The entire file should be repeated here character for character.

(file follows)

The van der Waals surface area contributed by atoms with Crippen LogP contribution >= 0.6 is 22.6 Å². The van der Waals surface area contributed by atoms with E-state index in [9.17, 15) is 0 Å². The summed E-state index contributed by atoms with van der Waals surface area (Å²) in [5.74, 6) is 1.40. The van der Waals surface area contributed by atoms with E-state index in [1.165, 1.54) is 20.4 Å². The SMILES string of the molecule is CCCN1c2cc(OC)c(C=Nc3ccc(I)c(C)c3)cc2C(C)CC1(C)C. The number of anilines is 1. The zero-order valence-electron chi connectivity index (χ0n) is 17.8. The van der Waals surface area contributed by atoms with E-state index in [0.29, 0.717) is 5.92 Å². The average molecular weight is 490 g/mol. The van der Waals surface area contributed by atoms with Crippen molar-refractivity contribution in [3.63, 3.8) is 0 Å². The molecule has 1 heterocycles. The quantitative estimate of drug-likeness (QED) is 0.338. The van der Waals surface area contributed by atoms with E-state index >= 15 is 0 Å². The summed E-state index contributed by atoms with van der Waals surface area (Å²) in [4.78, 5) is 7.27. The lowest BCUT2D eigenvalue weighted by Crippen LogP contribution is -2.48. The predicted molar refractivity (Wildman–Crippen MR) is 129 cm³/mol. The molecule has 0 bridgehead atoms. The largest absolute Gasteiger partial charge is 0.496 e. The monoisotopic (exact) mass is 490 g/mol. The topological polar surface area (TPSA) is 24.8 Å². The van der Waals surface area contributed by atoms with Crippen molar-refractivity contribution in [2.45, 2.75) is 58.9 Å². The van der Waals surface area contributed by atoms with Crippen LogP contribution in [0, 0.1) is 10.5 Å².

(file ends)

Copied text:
The van der Waals surface area contributed by atoms with Crippen LogP contribution >= 0.6 is 22.6 Å². The van der Waals surface area contributed by atoms with E-state index in [9.17, 15) is 0 Å². The summed E-state index contributed by atoms with van der Waals surface area (Å²) in [5.74, 6) is 1.40. The van der Waals surface area contributed by atoms with E-state index in [1.165, 1.54) is 20.4 Å². The SMILES string of the molecule is CCCN1c2cc(OC)c(C=Nc3ccc(I)c(C)c3)cc2C(C)CC1(C)C. The number of anilines is 1. The zero-order valence-electron chi connectivity index (χ0n) is 17.8. The van der Waals surface area contributed by atoms with E-state index in [0.29, 0.717) is 5.92 Å². The average molecular weight is 490 g/mol. The van der Waals surface area contributed by atoms with Crippen molar-refractivity contribution in [3.63, 3.8) is 0 Å². The molecule has 1 heterocycles. The quantitative estimate of drug-likeness (QED) is 0.338. The van der Waals surface area contributed by atoms with E-state index >= 15 is 0 Å². The summed E-state index contributed by atoms with van der Waals surface area (Å²) in [4.78, 5) is 7.27. The lowest BCUT2D eigenvalue weighted by Crippen LogP contribution is -2.48. The predicted molar refractivity (Wildman–Crippen MR) is 129 cm³/mol. The molecule has 0 bridgehead atoms. The largest absolute Gasteiger partial charge is 0.496 e. The monoisotopic (exact) mass is 490 g/mol. The topological polar surface area (TPSA) is 24.8 Å². The van der Waals surface area contributed by atoms with Crippen molar-refractivity contribution in [2.45, 2.75) is 58.9 Å². The van der Waals surface area contributed by atoms with Crippen LogP contribution in [0, 0.1) is 10.5 Å².